WEDNESDAY, Sept. 15, 2021 (HealthDay News) -- When Americans are eligible for Medicare at age 65, they see a significant drop in their out-of-pocket medical costs.
Lowering the eligibility age would save even more, especially for people with the highest out-of-pocket costs, according to a new study.
"Medicare really improves financial risk protection for older adults, and reducing the age of Medicare eligibility would go a long way in reducing the financial burden of health care spending for those who are not quite 65," said lead author Dr. John Scott. He is an assistant professor of cardiac surgery at the University of Michigan Medical School, in Ann Arbor.
For the study, Scott's team looked at out-of-pocket health care costs for people between their late 50s and early 70s, including co-pays, deductibles and costs not covered by insurance.
The average out-of-pocket amount dropped 27% from age 64 to 66, even as incomes stayed about the same, and average health costs paid by insurance and individuals rose 5%, the study found.
And the percentage of older adults without health insurance went from 5% at age 64 to nearly none at 66.
The researchers took special notice of older adults whose health costs ate up more than 40% of their income after food and housing. Nearly 9% of uninsured 64-year-olds fell into this group. By age 66, the percentage had dropped by 35%, the findings showed.
The lack of Medicare benefits for some types of care â€” including dental, vision and hearing â€” may have contributed to the fact that nearly 6% of 66-year-olds still spent more than 40% of their disposable income on health costs. Some of this could also reflect costs for those who chose traditional Medicare and didn't buy a Medigap plan, the study authors said.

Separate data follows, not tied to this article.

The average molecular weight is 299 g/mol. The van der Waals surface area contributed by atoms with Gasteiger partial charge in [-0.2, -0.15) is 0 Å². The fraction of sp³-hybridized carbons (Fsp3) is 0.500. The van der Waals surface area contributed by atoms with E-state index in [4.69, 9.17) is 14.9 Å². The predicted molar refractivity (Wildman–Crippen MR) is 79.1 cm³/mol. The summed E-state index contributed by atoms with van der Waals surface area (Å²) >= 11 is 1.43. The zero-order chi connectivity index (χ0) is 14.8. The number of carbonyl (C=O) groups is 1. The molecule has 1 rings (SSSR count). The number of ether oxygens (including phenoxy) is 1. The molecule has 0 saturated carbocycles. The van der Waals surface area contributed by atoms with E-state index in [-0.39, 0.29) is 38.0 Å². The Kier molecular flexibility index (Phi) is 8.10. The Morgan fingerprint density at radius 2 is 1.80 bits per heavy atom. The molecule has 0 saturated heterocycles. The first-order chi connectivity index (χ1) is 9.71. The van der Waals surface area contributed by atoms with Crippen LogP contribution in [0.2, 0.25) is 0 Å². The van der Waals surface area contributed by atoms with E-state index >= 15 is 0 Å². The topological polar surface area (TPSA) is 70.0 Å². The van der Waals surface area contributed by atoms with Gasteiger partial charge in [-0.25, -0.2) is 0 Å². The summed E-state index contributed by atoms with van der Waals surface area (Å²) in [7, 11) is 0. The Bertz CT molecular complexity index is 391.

"The financial burden of paying for health care â€” sometimes referred to as 'financial toxicity' â€” is high for older adults in their 60s," Scott said in a university news release. "With the rise in high-deductible commercial health insurance plans, simply having health insurance is not enough to protect patients from high out-of-pocket health care costs."
When researchers compared the years before Medicare eligibility to those after it, the percentage who said they had delayed care because of cost dropped 17%.
"Unaffordable care isn't just bad for someone's wallet, it's bad for their health," Scott said.
The findings were published online Sept. 10 in JAMA Health Forum.
For more on health care costs, visit the Kaiser Family Foundation.
SOURCE: University of Michigan, news release, Sept. 13, 2021
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